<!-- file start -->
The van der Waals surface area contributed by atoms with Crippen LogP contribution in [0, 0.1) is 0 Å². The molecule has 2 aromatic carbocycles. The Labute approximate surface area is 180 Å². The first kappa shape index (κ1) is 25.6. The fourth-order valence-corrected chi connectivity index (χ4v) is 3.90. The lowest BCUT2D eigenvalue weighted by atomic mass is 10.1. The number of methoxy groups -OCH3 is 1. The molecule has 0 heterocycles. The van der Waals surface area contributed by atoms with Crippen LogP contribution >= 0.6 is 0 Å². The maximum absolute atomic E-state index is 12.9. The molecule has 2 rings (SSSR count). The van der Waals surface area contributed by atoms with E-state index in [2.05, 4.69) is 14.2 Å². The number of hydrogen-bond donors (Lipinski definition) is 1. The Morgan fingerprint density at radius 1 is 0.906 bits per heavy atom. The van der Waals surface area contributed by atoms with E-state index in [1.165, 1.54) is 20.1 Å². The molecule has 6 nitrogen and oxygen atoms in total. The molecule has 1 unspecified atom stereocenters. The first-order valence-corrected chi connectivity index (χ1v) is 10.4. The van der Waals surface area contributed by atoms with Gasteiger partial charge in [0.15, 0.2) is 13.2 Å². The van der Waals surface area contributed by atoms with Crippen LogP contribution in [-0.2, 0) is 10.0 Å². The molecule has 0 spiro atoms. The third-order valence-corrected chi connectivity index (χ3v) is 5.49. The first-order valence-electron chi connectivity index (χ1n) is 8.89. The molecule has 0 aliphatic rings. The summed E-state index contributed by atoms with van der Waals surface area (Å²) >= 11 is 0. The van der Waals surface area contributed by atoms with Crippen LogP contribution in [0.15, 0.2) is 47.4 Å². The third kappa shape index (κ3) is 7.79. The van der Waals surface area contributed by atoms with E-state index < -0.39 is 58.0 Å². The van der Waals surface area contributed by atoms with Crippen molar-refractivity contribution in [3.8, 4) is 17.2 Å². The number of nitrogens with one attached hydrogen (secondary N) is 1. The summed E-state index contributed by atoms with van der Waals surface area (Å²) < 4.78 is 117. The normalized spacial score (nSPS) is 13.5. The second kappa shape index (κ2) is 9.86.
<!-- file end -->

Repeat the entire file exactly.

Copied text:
The van der Waals surface area contributed by atoms with Crippen LogP contribution in [0, 0.1) is 0 Å². The molecule has 2 aromatic carbocycles. The Labute approximate surface area is 180 Å². The first kappa shape index (κ1) is 25.6. The fourth-order valence-corrected chi connectivity index (χ4v) is 3.90. The lowest BCUT2D eigenvalue weighted by atomic mass is 10.1. The number of methoxy groups -OCH3 is 1. The molecule has 0 heterocycles. The van der Waals surface area contributed by atoms with Crippen LogP contribution >= 0.6 is 0 Å². The maximum absolute atomic E-state index is 12.9. The molecule has 2 rings (SSSR count). The van der Waals surface area contributed by atoms with E-state index in [2.05, 4.69) is 14.2 Å². The number of hydrogen-bond donors (Lipinski definition) is 1. The Morgan fingerprint density at radius 1 is 0.906 bits per heavy atom. The van der Waals surface area contributed by atoms with E-state index in [1.165, 1.54) is 20.1 Å². The molecule has 6 nitrogen and oxygen atoms in total. The molecule has 1 unspecified atom stereocenters. The first-order valence-corrected chi connectivity index (χ1v) is 10.4. The van der Waals surface area contributed by atoms with Gasteiger partial charge in [0.15, 0.2) is 13.2 Å². The van der Waals surface area contributed by atoms with Crippen LogP contribution in [-0.2, 0) is 10.0 Å². The molecule has 0 spiro atoms. The third-order valence-corrected chi connectivity index (χ3v) is 5.49. The first-order valence-electron chi connectivity index (χ1n) is 8.89. The molecule has 0 aliphatic rings. The summed E-state index contributed by atoms with van der Waals surface area (Å²) >= 11 is 0. The van der Waals surface area contributed by atoms with Crippen LogP contribution in [0.15, 0.2) is 47.4 Å². The third kappa shape index (κ3) is 7.79. The van der Waals surface area contributed by atoms with E-state index < -0.39 is 58.0 Å². The van der Waals surface area contributed by atoms with Crippen molar-refractivity contribution in [3.8, 4) is 17.2 Å². The number of nitrogens with one attached hydrogen (secondary N) is 1. The summed E-state index contributed by atoms with van der Waals surface area (Å²) < 4.78 is 117. The normalized spacial score (nSPS) is 13.5. The second kappa shape index (κ2) is 9.86.